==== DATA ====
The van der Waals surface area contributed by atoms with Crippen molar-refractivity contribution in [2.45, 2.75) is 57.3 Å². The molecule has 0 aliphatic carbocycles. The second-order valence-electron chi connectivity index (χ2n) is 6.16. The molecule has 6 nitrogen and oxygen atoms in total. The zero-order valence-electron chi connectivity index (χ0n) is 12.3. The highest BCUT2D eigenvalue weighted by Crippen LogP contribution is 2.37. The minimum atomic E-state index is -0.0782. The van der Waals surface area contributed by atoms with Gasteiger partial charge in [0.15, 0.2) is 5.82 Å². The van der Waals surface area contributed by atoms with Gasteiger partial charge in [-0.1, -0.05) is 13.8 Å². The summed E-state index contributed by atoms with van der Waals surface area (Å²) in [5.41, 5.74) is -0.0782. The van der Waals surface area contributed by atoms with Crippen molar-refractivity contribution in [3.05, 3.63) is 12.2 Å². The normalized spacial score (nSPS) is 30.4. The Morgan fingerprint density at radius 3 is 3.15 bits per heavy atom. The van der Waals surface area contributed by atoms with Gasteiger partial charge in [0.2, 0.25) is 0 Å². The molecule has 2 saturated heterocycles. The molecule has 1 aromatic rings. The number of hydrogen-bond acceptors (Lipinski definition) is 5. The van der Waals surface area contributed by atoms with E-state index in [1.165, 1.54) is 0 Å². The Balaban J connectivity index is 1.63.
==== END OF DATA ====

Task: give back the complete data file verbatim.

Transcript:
The van der Waals surface area contributed by atoms with Crippen molar-refractivity contribution in [2.45, 2.75) is 57.3 Å². The molecule has 0 aliphatic carbocycles. The second-order valence-electron chi connectivity index (χ2n) is 6.16. The molecule has 6 nitrogen and oxygen atoms in total. The zero-order valence-electron chi connectivity index (χ0n) is 12.3. The highest BCUT2D eigenvalue weighted by Crippen LogP contribution is 2.37. The minimum atomic E-state index is -0.0782. The van der Waals surface area contributed by atoms with Gasteiger partial charge in [0.15, 0.2) is 5.82 Å². The van der Waals surface area contributed by atoms with Gasteiger partial charge in [-0.1, -0.05) is 13.8 Å². The summed E-state index contributed by atoms with van der Waals surface area (Å²) in [5.41, 5.74) is -0.0782. The van der Waals surface area contributed by atoms with Crippen molar-refractivity contribution in [3.05, 3.63) is 12.2 Å². The normalized spacial score (nSPS) is 30.4. The Morgan fingerprint density at radius 3 is 3.15 bits per heavy atom. The van der Waals surface area contributed by atoms with Gasteiger partial charge in [0.2, 0.25) is 0 Å². The molecule has 2 saturated heterocycles. The molecule has 1 aromatic rings. The number of hydrogen-bond acceptors (Lipinski definition) is 5. The van der Waals surface area contributed by atoms with E-state index in [1.165, 1.54) is 0 Å². The Balaban J connectivity index is 1.63.